Mike: Mark, let me ask you, we just had — the caller previous to the one you heard about his soapbox was talking about how [mocking] “Mike, I tell you what Romney’s got to do there, bud. He’s got to get up there on that stage, stand across from that socialist and say, ‘You know what, Mr. Obama? I’m all about freedom. I’m for freedom and I’m good to the core.’ That’s all he’s gotta do, Mike, and the people are going to swallow it up.” You’ve written about this. The American today is pretty deluded when it comes to the issue of freedom. You write about this in After America, don’t you?
Mark: I wish it were that true. I loathe the constraints of government, the hyper-regulatory state, the way at any one time, any one of us is in breach of at least a dozen laws we didn’t even know existed, the way every single simple act now is bureaucratic and sclerotic. I wish people took stuff like my license plate slogan in New Hampshire “Live Free or Die” seriously. I’m all for freedom. I love it when people talk up freedom. The short version of the history of the Western world since 1945 is that whenever they’re given the chance to vote A for freedom or B for more government security, for more of the nanny state cocoon, free people opt for the nanny state cocoon. It’s one of the most incredibly depressing things.
That’s one of the problems, by the way, when so many of us on the right have been stung by some of these polls. We think everything is worse and it’s going to get worse still. For some of us, that means we’ve got to roll back the government, get rid of agencies, get rid of regulations. We’ve got to fire up individual human liberty to spark economic recovery. For millions and millions of people out there, the fact that everything is worse means that’s all the more reason to cling to the big government nanny who’ll give you more food stamps and let you, even though you’re an able-bodied man, let you go on permanent social security disability for the rest of your life.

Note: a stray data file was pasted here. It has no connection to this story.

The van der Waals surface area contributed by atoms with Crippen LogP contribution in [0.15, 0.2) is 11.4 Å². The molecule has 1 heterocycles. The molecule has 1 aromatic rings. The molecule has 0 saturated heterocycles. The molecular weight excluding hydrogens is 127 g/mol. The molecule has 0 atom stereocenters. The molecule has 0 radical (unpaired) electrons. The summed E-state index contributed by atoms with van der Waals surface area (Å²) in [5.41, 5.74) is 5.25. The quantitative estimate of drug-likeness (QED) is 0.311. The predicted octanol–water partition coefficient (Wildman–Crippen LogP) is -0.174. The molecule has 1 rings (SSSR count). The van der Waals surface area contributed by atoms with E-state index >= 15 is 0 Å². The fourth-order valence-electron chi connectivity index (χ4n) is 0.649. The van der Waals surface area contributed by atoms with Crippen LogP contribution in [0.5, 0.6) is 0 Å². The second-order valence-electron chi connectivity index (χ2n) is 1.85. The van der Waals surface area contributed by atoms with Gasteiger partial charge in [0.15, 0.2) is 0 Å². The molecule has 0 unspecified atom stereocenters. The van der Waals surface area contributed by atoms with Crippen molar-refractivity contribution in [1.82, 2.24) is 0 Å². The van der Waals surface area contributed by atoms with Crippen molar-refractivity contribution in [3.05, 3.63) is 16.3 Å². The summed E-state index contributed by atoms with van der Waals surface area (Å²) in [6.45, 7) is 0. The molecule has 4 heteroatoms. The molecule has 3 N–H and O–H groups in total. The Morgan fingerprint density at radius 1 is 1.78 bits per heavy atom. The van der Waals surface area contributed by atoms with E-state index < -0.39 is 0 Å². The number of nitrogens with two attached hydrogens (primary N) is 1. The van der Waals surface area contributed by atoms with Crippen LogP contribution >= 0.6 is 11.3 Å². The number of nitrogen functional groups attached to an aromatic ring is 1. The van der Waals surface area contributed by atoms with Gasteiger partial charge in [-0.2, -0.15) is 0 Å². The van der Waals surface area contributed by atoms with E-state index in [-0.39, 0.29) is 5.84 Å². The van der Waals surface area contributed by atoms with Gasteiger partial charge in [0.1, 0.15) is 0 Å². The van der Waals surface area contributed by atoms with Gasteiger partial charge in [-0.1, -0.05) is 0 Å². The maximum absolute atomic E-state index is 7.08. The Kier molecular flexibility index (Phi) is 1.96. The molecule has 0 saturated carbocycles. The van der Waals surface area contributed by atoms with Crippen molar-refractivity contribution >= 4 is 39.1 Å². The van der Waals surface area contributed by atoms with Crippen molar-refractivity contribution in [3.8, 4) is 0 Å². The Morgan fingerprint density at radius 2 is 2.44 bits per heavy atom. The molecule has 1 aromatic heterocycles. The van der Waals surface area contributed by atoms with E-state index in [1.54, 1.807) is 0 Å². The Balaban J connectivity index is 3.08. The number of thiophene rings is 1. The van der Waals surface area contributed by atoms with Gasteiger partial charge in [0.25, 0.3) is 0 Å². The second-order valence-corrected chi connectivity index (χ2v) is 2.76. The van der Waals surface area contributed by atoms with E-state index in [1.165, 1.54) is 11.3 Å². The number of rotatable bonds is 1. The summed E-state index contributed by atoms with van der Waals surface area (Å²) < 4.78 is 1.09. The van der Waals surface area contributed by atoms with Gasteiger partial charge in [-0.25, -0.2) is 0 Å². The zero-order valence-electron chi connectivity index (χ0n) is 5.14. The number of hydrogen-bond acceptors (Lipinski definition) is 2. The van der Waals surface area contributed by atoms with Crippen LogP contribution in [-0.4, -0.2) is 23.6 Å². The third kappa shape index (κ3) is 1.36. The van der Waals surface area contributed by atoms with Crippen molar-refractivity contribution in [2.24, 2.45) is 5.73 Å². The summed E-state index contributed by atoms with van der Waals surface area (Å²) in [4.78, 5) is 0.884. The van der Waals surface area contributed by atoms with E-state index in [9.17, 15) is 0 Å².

Romney has to do more than just talk up freedom and just say live free or die. It is not entirely clear to me the 50.0000001 percent of Americans who are hot for that. There are tens of millions of people who love the dependency — you know the worst thing about that “you didn’t build that” line, when Obama said, “You didn’t build that”? I don’t mind him saying the “you didn’t build that line.” What rattled me was the way everyone in that crowd cheered. Those people would not be cheering for freedom. There are tens of millions of people who prefer the big government nanny over freedom.